Mungo National Park

The Willandra Lakes World Heritage area, with Mungo National Park at its centre, maintains a continuous record of human occupation stretching back well over 40,000 years. Rain and wind has uncovered ancient fireplaces and hearths, as well as calcified plant matter, artefacts, stone tools and animal bones. At the 33 kilometre long crescent of the Walls of China, erosion has sculpted the sand and clay into dramatic formations.


Getting there

This park is near...
>>Pooncarie (85 km)
>>Mildura/Buronga (110 km)
>>Balranald (146 km)
>>Wentworth (160 km)
>>Broken Hill (316 km)
>>Best access routes

From Broken Hill, follow the signs to Menindee and then to Pooncarie. Travel through Pooncarie and 20 kilometres south you'll see Top Hut Road with a sign indicating Mungo National Park. Follow this road to its end and turn right at the T-junction.
Road quality: unpaved sections


From Mildura, cross the bridge to Buronga and follow the Silver City Highway towards Broken Hill. As you leave Buronga you'll see Arumpo Road with a sign indicating Mungo National Park. Follow this road to its end.
Road quality: unpaved sections


From Balranald, follow the signs to Ivanhoe (Ivanhoe Road) for 53 kilometres. Turn left 3 kilometres after Box Creek Bridge (signposted), and follow the road until you get to the park.
Road quality: unpaved sections


From Wentworth, cross the bridge and turn left, following signage to Pooncarie. 20 kilometres before Pooncarie you'll see Top Hut Road with a sign indicating Mungo National Park. Follow this road to its end and turn right at the T-junction.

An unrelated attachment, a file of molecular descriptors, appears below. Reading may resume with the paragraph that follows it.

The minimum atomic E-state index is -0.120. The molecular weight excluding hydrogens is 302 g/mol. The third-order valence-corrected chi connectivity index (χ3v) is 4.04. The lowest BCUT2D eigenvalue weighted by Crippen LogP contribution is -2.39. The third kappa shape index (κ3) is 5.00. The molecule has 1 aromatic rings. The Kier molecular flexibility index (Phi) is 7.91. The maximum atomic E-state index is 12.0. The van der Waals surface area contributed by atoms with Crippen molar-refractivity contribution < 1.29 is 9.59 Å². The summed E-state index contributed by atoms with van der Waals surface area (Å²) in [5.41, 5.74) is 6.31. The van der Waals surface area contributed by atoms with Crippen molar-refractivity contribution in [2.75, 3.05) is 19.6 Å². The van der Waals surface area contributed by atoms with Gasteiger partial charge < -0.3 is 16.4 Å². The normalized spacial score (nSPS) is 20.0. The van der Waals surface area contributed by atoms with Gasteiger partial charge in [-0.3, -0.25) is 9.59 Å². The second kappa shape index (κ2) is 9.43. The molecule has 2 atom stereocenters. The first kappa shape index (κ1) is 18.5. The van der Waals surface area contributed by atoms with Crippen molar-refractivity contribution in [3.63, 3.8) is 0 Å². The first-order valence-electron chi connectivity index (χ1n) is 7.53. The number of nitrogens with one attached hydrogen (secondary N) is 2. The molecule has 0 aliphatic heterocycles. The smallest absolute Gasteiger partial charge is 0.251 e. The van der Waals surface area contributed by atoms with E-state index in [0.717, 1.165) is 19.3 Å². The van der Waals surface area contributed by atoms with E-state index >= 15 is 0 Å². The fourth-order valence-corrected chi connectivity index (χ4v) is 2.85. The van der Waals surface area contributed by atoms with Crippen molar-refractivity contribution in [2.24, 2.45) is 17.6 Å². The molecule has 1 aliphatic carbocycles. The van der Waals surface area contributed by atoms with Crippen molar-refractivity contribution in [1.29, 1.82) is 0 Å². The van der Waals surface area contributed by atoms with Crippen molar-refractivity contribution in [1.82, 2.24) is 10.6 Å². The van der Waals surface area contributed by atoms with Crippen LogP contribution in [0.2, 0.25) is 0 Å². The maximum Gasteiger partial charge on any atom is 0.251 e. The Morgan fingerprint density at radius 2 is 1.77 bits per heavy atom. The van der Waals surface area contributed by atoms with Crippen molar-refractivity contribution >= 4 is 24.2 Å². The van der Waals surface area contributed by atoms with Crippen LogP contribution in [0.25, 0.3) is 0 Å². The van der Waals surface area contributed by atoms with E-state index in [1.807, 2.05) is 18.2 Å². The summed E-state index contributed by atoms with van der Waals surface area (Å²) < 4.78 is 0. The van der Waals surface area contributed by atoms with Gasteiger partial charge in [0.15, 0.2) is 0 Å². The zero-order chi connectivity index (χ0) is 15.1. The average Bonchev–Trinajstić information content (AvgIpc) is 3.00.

Road quality: unpaved sections


Facilities & things to do


>>Walking tracks
>>Wheelchair facilities
>>Car touring
>>Canoeing & boating
>>Picnics & barbecues
>>Camping grounds
>>Star Gazing
>>Mungo visitor centre


Park closure times

The park does not have closing times, but be aware that all roads in and around the park are closed after rain.

Safety in the park


The summer months can be extremely hot in Mungo National Park with temperatures up to 50°C and it's often over 40°C in bewteen December and February. Please follow these safety guidelines:
Water is a rare commodity in a semi-arid environment - always carry plenty with you.
All roads in and around the park are unsealed. Many of them have little traffic, particularly outside holiday seasons. Always carry extra food and water in case of an emergency.
If you become stranded stay with your vehicle!
Mobile phones do not work in Mungo National Park. In emergencies a ranger can be contacted on UHF channel 22.


No food or petrol/diesel is available at or near the park. The closest fuel is 80 kilometres away at Pooncarie.


Mungo lies in the fruit fly exclusion zone so you can only bring in food bought in Broken Hill, Menindee, Hillston, Griffith, Narrandera, Shepparton, Swan Hill, Mildura, Waikerie, Renmark or other places within those boundaries.


Natural environment

Native plant communities

Native animals
>>Reptiles and amphibians


Culture & history


Significant places & sites in the park